Coincidentally, a discussion on Dutch national television was aired in the mid-1980's, to evaluate the use of pigs in veterinary surgery laboratory. The pro's and con's were weighed by a layman panel and no definitive conclusion could be made on the use of live animals.
During the 1990's, this use of live animals became again controversial and several students who had shown ethical objections to the use of live animals were allowed to rotate through an alternative program in which a feline ovariectomy (OVE) was performed under direct supervision. Around the year 1995, the curriculum of the veterinary school was significantly changed.
One of the consequences was the elimination of the use of live animals in the surgery laboratory. The surgical procedure in the pig was phased out and subsequently replaced by canine cadaver surgery.
Cadaver surgery, however, still necessitated the euthanasia of healthy animals for laboratory purposes and at the end of the 1990's it was decided to replace cadaver surgery with procedures that use inanimate and abattoir products only.
All students rotate through the general surgery course that is divided in three parts:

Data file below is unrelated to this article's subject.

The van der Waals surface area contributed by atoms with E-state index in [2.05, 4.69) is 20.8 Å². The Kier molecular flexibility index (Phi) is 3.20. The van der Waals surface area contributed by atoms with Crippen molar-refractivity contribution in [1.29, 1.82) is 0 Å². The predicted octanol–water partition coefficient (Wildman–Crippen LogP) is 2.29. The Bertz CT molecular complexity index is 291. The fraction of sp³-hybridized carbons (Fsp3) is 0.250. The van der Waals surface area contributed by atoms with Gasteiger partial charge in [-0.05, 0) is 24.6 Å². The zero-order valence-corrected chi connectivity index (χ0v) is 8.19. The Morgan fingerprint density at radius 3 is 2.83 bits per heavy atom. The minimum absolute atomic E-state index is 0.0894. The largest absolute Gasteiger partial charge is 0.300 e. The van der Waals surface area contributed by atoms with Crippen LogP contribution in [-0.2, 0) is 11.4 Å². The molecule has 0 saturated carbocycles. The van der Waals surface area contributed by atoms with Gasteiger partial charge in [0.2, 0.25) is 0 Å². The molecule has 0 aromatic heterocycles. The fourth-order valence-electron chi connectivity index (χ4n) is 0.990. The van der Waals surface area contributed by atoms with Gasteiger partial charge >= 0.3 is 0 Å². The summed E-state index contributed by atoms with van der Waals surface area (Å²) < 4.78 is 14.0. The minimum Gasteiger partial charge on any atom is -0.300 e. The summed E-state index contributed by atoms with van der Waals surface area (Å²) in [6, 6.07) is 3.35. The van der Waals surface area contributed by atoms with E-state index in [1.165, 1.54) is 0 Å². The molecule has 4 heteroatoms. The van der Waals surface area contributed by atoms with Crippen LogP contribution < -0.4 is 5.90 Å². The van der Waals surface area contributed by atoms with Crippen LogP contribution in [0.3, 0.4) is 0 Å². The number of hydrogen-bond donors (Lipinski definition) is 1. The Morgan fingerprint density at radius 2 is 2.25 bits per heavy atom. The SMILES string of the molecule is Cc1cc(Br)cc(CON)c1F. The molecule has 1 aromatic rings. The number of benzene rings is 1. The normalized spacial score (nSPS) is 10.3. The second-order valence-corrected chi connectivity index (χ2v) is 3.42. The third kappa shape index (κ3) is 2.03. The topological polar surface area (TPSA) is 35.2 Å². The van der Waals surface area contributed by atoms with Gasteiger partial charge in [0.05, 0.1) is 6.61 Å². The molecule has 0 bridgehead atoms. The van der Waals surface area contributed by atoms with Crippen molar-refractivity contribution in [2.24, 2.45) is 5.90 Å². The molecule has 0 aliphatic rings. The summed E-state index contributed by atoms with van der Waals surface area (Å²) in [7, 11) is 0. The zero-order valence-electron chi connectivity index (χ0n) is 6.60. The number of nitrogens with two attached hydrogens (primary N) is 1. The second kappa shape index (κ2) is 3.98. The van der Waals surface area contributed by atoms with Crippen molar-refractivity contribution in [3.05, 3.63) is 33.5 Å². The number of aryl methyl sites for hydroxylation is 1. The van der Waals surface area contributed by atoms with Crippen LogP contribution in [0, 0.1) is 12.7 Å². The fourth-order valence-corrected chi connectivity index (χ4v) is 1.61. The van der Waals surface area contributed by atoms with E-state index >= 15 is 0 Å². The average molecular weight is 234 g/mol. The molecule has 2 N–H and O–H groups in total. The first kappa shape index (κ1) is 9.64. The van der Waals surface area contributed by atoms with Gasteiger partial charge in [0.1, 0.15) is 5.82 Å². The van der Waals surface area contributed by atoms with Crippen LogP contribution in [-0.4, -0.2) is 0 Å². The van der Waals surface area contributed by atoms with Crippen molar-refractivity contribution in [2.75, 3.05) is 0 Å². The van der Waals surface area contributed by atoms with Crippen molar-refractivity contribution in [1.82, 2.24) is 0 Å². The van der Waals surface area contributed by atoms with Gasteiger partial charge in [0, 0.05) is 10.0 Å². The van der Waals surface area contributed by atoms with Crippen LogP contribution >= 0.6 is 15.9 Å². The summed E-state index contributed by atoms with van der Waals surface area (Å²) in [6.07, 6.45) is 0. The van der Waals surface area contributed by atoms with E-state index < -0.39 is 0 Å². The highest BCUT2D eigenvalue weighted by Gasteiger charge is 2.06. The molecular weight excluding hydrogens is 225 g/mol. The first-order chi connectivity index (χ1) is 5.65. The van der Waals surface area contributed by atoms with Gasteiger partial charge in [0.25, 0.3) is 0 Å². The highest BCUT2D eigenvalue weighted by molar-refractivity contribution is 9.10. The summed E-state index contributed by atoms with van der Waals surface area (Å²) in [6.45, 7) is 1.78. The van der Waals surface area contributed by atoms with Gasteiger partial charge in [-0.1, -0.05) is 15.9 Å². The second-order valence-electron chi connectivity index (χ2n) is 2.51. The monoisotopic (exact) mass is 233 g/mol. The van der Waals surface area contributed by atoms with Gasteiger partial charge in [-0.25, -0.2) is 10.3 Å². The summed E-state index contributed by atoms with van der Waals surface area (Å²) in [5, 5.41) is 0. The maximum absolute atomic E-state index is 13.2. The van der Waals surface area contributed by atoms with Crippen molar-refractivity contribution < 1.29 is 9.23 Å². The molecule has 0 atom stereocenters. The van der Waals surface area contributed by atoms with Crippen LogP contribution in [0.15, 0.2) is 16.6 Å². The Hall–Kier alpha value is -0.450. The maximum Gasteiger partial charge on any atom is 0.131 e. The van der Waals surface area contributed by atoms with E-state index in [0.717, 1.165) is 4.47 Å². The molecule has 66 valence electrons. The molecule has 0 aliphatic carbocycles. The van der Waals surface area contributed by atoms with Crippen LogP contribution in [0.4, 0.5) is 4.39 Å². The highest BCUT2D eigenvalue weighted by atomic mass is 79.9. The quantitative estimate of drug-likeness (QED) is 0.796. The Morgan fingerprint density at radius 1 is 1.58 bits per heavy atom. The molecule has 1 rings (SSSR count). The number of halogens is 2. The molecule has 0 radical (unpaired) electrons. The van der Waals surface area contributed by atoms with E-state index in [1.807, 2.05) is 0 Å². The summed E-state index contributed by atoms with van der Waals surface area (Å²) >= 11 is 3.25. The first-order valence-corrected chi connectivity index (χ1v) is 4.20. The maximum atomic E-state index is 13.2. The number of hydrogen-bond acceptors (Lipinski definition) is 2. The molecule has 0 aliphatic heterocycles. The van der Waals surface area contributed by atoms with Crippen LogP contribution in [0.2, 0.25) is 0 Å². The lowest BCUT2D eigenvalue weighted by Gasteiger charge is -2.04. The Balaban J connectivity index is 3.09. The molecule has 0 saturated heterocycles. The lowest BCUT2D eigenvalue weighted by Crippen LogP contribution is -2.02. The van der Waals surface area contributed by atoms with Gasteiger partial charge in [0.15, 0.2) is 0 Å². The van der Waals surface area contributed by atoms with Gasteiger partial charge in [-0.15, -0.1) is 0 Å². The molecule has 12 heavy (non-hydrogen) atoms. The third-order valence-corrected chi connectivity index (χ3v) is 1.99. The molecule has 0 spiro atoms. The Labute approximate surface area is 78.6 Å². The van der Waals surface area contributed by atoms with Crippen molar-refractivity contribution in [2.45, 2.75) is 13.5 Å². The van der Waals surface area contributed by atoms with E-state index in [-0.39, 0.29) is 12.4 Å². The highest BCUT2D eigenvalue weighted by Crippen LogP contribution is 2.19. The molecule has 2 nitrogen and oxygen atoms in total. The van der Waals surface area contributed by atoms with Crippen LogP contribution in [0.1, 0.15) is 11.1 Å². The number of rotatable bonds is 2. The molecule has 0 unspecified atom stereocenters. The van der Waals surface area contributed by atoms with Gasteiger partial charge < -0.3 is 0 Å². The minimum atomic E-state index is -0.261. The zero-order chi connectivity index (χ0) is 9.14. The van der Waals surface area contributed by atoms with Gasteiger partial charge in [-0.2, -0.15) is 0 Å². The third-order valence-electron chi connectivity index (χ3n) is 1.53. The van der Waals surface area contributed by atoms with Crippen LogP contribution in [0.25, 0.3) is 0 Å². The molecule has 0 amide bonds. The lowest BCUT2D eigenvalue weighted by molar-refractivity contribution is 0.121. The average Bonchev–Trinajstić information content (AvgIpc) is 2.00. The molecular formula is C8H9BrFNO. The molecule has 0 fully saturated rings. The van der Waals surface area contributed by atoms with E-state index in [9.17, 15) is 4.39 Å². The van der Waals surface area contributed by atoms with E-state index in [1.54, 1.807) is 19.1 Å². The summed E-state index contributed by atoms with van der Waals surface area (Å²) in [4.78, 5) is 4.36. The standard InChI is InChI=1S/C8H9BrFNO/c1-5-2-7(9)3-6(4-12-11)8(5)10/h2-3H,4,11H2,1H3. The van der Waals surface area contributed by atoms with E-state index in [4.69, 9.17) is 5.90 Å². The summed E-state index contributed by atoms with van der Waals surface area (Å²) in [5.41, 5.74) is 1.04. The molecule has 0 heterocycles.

1. Lectures (maximum number of students 150)
a. Thirty general surgery lectures (large and small animal). The topics vary among problem-solving skills, instruments, antimicrobials, wound healing, emergency management, fracture healing, pain management, physiotherapy, and tumour, abdominal, head and neck, thorax, urogenital and orthopaedic surgery.
2. Interactive sessions (maximum number of students 20)
a. Ten interactive problem-solving lectures: Topics are basic problem-solving (introduction), suture materials and methods, the trauma patient, the tumour patient, the bovine and canine gastro-intestinal patient, urolithiasis, the large and small animal patient with a locomotor problem, and clinical problem-solving (conclusion).
3. Laboratory (maximum number of students 20)
a. The hands-on laboratories are divided according to the following schedule:
i. Methods of injection
ii. Methods of bandaging (large animals)
iii. Methods of bandaging (small animals)
v. Basic suture techniques (dry materials)
vi. Basic suture techniques (chicken leg)
vii. Basic suture techniques (pig bowel)
viii. Basic suture techniques (equine bowel)
ix. Basic claw and hoof surgery (abattoir materials)
x. Basic teat and bovine head surgery (abattoir materials)
xi. Basic ophthalmologic surgery (abattoir materials)